The Roots of the Housing Crisis

Let’s now apply the analogy of the potato farmer to the mortgage crisis our economy is now experiencing. The seeds of the crisis were laid during the New Deal, with the federal government’s creation of Fannie May and Freddie Mac for the purpose of allowing mortgages to be issued at below market rates. In other words, they are a form of price control (a price ceiling) on interest rates for home mortgages. As with all price ceilings, the consequence of making goods artificially cheap is a shortage. In this case, the physical supply of building materials, land, architects, and construction workers is not sufficient to meet demand. The existence of coercive government price controls is obscured by a number of elements intended to maintain the myth that every American family has a “right” to a home. The elements include the superficially “private” charters of Freddie and Fannie (and now, the other institutions being bailed out), the extra-legal guarantees provided to those entities (massive lobbying and high-level relationships with both political parties), and the indirect way the costs of shortages are paid (price inflation, rather than an increase in taxation).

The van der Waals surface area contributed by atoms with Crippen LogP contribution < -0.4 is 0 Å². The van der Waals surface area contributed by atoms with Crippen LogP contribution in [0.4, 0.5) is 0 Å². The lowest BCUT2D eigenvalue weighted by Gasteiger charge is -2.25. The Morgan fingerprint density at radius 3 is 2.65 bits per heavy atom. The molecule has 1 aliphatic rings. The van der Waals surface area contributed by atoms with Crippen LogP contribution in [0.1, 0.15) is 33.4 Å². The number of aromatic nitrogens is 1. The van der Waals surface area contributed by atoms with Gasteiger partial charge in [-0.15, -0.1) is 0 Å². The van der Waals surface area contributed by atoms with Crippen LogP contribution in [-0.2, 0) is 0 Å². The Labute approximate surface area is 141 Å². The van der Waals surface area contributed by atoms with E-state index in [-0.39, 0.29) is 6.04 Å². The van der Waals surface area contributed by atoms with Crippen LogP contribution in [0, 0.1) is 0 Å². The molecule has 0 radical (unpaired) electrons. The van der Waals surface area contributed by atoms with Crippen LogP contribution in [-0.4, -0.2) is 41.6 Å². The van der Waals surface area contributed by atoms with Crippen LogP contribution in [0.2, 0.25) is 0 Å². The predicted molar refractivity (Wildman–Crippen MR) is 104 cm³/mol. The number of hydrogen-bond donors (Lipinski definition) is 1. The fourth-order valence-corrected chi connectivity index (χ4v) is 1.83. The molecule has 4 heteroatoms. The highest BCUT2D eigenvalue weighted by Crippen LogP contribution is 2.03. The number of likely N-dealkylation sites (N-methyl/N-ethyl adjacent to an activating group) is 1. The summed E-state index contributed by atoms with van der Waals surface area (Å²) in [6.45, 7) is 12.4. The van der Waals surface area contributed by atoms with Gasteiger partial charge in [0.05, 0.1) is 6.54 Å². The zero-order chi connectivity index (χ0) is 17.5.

Much of the blame for the mortgage lending meltdown has been placed on the “failure of the free market.” But is there really any truth to this? The financial industry is the single most regulated industry in the economy. The failing institutions are precisely the ones that New Deal policies were meant to protect us from: the FDIC was supposed to prevent bank runs, the SEC was supposed to be stop shady investments, Fannie May and Freddie Mac were supposed to make sure that loans went to people who deserved them. Opportunistic politicians like John McCain are quick to blame the capture of regulatory institutions on lobbyists and “special interests.” He promises to fix the problem by giving yet more money and power to corrupt government agencies, much like a mob boss who blames his enforcers for his protection schemes, and then promises his victims to lay off them if they just give him more guns and money. The only reason that special interests are so involved in government is that the government has ingrained itself so deeply in our lives. Giving more power to the state to regulate markets and redistribute wealth and privileges from one group to another only increases the incentive to strengthen one’s political connections.